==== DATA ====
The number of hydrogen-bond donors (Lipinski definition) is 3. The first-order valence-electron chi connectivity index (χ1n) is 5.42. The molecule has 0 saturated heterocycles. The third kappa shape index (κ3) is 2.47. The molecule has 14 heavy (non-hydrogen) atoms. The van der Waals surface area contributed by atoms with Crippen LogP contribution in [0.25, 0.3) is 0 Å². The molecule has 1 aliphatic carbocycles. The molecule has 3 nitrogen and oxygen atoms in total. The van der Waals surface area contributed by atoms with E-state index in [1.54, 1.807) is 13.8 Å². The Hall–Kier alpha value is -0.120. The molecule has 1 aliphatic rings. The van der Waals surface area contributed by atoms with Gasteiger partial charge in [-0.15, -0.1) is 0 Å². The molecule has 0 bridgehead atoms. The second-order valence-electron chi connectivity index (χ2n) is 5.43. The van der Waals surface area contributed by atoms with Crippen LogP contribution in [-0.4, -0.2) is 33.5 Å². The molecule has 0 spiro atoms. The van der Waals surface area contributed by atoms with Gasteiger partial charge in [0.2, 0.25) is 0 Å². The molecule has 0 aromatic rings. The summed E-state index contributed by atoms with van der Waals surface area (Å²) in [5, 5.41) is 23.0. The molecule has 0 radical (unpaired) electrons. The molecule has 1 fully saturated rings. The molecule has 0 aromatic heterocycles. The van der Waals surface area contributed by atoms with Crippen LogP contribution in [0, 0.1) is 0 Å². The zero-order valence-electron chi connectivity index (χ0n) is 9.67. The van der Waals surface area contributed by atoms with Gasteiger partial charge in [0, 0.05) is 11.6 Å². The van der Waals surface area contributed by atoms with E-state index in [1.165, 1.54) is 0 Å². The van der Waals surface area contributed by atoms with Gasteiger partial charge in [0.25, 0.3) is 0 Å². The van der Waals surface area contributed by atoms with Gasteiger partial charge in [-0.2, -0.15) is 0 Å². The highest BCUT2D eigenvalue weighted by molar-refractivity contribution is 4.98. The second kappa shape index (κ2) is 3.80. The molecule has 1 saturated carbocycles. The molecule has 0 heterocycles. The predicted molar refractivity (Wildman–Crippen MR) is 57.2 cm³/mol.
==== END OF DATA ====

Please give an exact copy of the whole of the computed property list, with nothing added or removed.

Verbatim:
The number of hydrogen-bond donors (Lipinski definition) is 3. The first-order valence-electron chi connectivity index (χ1n) is 5.42. The molecule has 0 saturated heterocycles. The third kappa shape index (κ3) is 2.47. The molecule has 14 heavy (non-hydrogen) atoms. The van der Waals surface area contributed by atoms with Crippen LogP contribution in [0.25, 0.3) is 0 Å². The molecule has 1 aliphatic carbocycles. The molecule has 3 nitrogen and oxygen atoms in total. The van der Waals surface area contributed by atoms with E-state index in [1.54, 1.807) is 13.8 Å². The Hall–Kier alpha value is -0.120. The molecule has 1 aliphatic rings. The van der Waals surface area contributed by atoms with Gasteiger partial charge in [-0.15, -0.1) is 0 Å². The molecule has 0 bridgehead atoms. The second-order valence-electron chi connectivity index (χ2n) is 5.43. The van der Waals surface area contributed by atoms with Crippen LogP contribution in [-0.4, -0.2) is 33.5 Å². The molecule has 0 spiro atoms. The van der Waals surface area contributed by atoms with Gasteiger partial charge in [0.2, 0.25) is 0 Å². The molecule has 0 aromatic rings. The summed E-state index contributed by atoms with van der Waals surface area (Å²) in [5, 5.41) is 23.0. The molecule has 0 radical (unpaired) electrons. The molecule has 1 fully saturated rings. The molecule has 0 aromatic heterocycles. The van der Waals surface area contributed by atoms with Crippen LogP contribution in [0, 0.1) is 0 Å². The zero-order valence-electron chi connectivity index (χ0n) is 9.67. The van der Waals surface area contributed by atoms with Gasteiger partial charge in [0, 0.05) is 11.6 Å². The van der Waals surface area contributed by atoms with E-state index in [1.165, 1.54) is 0 Å². The van der Waals surface area contributed by atoms with Gasteiger partial charge in [0.25, 0.3) is 0 Å². The van der Waals surface area contributed by atoms with Gasteiger partial charge in [-0.2, -0.15) is 0 Å². The highest BCUT2D eigenvalue weighted by molar-refractivity contribution is 4.98. The second kappa shape index (κ2) is 3.80. The molecule has 1 saturated carbocycles. The molecule has 0 heterocycles. The predicted molar refractivity (Wildman–Crippen MR) is 57.2 cm³/mol.